Epic Games CEO Tim Sweeney opened a game event in Las Vegas today with a call to make the industry more open and liberate it from the monopolistic practices of platform owners such as Google and Apple. From a report:
In a talk about his vision for games in the next decade, Sweeney alternated between criticizing all of the big players in the game industry to criticizing specific players with examples of how their behavior isn’t good for consumers or for competition. […] Sweeney called Android a “fake open system” for putting up barriers in front of users when Epic Games wanted to enable players to sideload Fortnite directly from the Epic Games site, rather than through the Google Play store. Sweeney said that Google put up “scary” pop-ups in front of users about the risks of sideloading (viruses, malware) and other steps that users had to engage in order to get Fortnite on Android. Epic also had in “tough discussions” with Sony, Microsoft, and Nintendo to make Fortnite available as a crossplay title (meaning you can play against people on other systems, and your progress, items, and so on are available regardless of device) across the platforms.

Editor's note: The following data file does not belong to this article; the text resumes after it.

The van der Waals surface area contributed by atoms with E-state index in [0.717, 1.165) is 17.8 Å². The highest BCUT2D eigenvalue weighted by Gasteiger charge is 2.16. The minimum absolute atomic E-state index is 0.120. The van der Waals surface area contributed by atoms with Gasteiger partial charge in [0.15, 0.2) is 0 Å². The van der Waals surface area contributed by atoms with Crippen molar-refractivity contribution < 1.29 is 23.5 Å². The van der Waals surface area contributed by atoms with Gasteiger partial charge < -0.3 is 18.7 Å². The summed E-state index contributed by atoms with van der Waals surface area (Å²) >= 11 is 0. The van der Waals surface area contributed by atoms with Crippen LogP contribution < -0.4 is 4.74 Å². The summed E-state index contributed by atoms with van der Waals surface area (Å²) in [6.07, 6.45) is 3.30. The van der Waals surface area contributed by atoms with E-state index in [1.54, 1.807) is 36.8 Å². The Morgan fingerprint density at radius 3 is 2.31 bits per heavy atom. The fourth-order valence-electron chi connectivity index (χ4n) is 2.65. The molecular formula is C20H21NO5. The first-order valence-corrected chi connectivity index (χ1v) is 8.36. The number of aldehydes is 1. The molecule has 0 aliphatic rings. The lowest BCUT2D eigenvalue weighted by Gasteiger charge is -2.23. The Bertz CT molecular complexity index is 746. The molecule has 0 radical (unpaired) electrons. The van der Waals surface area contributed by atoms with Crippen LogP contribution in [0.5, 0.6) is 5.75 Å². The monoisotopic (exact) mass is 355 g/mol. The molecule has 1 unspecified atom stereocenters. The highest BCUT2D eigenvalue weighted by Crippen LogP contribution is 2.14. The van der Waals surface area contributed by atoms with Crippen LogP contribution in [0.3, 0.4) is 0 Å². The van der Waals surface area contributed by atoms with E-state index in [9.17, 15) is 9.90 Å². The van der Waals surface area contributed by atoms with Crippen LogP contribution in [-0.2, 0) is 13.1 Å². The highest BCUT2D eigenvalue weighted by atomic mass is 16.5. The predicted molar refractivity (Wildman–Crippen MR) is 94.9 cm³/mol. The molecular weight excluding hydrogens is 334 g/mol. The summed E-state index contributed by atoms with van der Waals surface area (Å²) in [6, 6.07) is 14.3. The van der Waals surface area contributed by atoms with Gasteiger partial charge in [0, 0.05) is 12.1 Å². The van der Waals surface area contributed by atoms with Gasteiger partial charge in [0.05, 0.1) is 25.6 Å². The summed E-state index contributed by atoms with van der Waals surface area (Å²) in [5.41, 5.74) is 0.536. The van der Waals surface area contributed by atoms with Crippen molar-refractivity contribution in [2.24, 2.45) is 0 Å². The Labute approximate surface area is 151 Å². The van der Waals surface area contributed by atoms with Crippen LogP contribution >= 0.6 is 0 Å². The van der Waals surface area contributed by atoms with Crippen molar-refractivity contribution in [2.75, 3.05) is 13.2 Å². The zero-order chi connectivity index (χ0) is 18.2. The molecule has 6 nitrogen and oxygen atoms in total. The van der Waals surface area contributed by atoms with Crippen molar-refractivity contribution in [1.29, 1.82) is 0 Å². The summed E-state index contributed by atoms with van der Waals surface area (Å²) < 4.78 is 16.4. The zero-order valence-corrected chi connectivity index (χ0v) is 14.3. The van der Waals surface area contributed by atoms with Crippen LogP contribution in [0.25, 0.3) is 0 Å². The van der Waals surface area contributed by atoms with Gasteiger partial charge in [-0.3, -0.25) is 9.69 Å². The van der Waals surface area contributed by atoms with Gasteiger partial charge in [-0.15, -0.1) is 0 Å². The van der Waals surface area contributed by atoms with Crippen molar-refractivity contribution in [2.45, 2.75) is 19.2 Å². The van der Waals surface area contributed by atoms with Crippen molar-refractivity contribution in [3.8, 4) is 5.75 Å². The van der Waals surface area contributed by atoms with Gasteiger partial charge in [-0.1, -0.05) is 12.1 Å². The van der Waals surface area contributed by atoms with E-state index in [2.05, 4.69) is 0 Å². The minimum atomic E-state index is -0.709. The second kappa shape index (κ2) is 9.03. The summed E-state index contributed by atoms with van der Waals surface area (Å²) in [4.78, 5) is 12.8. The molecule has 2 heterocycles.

One of the principles that Sweeney argued for was that “gamers should be free to engage in any game with their friends anyplace they want without any unnecessary friction.” He said that the platforms have been too balkanized, and Microsoft lost a whole decade of progress as it tried and failed to make its Windows marketplace more like Apple’s closed system. Microsoft has since backed off on that. Gamers and game vendors should be “free of lockdown.” He drew a comparison to Visa and Mastercard and the global credit card payment system, where vendors charge 2.5% to 3.5% fees for transactions, while store vendors such as Steam, Apple, and Google charge 30%. He said the global payments industry is proof that highly profitable companies can arise from just taking the 2.5% to 3.5% cut.